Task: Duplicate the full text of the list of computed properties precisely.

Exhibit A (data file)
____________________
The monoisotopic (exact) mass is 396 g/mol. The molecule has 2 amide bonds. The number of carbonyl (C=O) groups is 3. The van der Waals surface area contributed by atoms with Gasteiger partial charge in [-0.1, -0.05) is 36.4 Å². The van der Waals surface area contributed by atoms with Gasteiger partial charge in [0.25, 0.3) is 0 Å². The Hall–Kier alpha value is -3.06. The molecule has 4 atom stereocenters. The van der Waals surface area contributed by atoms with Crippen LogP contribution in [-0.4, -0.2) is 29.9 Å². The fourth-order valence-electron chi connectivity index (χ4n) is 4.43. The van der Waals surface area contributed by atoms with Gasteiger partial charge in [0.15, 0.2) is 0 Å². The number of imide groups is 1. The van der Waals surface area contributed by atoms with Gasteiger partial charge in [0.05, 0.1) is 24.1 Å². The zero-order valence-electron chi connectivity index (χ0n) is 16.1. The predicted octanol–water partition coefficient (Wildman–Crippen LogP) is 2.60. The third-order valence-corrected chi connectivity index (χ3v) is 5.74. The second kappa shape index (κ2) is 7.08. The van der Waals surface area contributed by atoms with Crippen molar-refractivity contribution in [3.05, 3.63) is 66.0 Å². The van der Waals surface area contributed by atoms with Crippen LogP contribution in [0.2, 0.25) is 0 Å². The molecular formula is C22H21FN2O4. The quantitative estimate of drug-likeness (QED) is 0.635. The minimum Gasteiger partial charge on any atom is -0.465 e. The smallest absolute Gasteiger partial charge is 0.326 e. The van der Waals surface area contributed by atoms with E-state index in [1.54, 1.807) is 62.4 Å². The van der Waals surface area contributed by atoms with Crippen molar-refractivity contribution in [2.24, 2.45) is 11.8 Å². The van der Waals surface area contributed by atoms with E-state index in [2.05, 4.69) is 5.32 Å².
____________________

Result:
The monoisotopic (exact) mass is 396 g/mol. The molecule has 2 amide bonds. The number of carbonyl (C=O) groups is 3. The van der Waals surface area contributed by atoms with Gasteiger partial charge in [-0.1, -0.05) is 36.4 Å². The van der Waals surface area contributed by atoms with Gasteiger partial charge in [0.25, 0.3) is 0 Å². The Hall–Kier alpha value is -3.06. The molecule has 4 atom stereocenters. The van der Waals surface area contributed by atoms with Crippen LogP contribution in [-0.4, -0.2) is 29.9 Å². The fourth-order valence-electron chi connectivity index (χ4n) is 4.43. The van der Waals surface area contributed by atoms with Gasteiger partial charge in [0.15, 0.2) is 0 Å². The number of imide groups is 1. The van der Waals surface area contributed by atoms with Gasteiger partial charge in [0.05, 0.1) is 24.1 Å². The zero-order valence-electron chi connectivity index (χ0n) is 16.1. The predicted octanol–water partition coefficient (Wildman–Crippen LogP) is 2.60. The third-order valence-corrected chi connectivity index (χ3v) is 5.74. The second kappa shape index (κ2) is 7.08. The van der Waals surface area contributed by atoms with Crippen molar-refractivity contribution in [3.05, 3.63) is 66.0 Å². The van der Waals surface area contributed by atoms with Crippen LogP contribution in [0.2, 0.25) is 0 Å². The molecular formula is C22H21FN2O4. The quantitative estimate of drug-likeness (QED) is 0.635. The minimum Gasteiger partial charge on any atom is -0.465 e. The smallest absolute Gasteiger partial charge is 0.326 e. The van der Waals surface area contributed by atoms with E-state index in [1.54, 1.807) is 62.4 Å². The van der Waals surface area contributed by atoms with Crippen molar-refractivity contribution in [2.24, 2.45) is 11.8 Å². The van der Waals surface area contributed by atoms with E-state index in [2.05, 4.69) is 5.32 Å².